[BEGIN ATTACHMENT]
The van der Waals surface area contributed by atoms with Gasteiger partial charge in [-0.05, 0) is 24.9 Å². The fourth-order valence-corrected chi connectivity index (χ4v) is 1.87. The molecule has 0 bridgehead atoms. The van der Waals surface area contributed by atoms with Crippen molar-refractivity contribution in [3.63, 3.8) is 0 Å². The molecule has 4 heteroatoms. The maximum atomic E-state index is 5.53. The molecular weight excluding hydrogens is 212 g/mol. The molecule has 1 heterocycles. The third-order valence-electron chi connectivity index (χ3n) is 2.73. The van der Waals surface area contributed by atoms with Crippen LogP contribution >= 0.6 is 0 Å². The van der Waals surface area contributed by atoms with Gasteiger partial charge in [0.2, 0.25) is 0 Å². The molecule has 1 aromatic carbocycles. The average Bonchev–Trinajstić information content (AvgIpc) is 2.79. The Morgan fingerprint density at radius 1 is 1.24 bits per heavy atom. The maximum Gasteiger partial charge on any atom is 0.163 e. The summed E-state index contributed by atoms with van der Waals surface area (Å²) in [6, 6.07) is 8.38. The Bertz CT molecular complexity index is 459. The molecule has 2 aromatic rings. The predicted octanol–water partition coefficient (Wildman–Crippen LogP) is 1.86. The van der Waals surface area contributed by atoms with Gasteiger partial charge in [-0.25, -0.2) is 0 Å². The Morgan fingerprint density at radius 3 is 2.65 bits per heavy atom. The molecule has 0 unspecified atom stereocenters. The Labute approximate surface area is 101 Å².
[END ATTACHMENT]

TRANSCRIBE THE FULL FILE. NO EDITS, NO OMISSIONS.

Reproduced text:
The van der Waals surface area contributed by atoms with Gasteiger partial charge in [-0.05, 0) is 24.9 Å². The fourth-order valence-corrected chi connectivity index (χ4v) is 1.87. The molecule has 0 bridgehead atoms. The van der Waals surface area contributed by atoms with Crippen molar-refractivity contribution in [3.63, 3.8) is 0 Å². The molecule has 4 heteroatoms. The maximum atomic E-state index is 5.53. The molecular weight excluding hydrogens is 212 g/mol. The molecule has 1 heterocycles. The third-order valence-electron chi connectivity index (χ3n) is 2.73. The van der Waals surface area contributed by atoms with Crippen LogP contribution >= 0.6 is 0 Å². The van der Waals surface area contributed by atoms with Gasteiger partial charge in [0.2, 0.25) is 0 Å². The molecule has 1 aromatic carbocycles. The average Bonchev–Trinajstić information content (AvgIpc) is 2.79. The Morgan fingerprint density at radius 1 is 1.24 bits per heavy atom. The maximum Gasteiger partial charge on any atom is 0.163 e. The summed E-state index contributed by atoms with van der Waals surface area (Å²) in [6, 6.07) is 8.38. The Bertz CT molecular complexity index is 459. The molecule has 2 aromatic rings. The predicted octanol–water partition coefficient (Wildman–Crippen LogP) is 1.86. The van der Waals surface area contributed by atoms with Gasteiger partial charge in [-0.25, -0.2) is 0 Å². The Morgan fingerprint density at radius 3 is 2.65 bits per heavy atom. The molecule has 0 unspecified atom stereocenters. The Labute approximate surface area is 101 Å².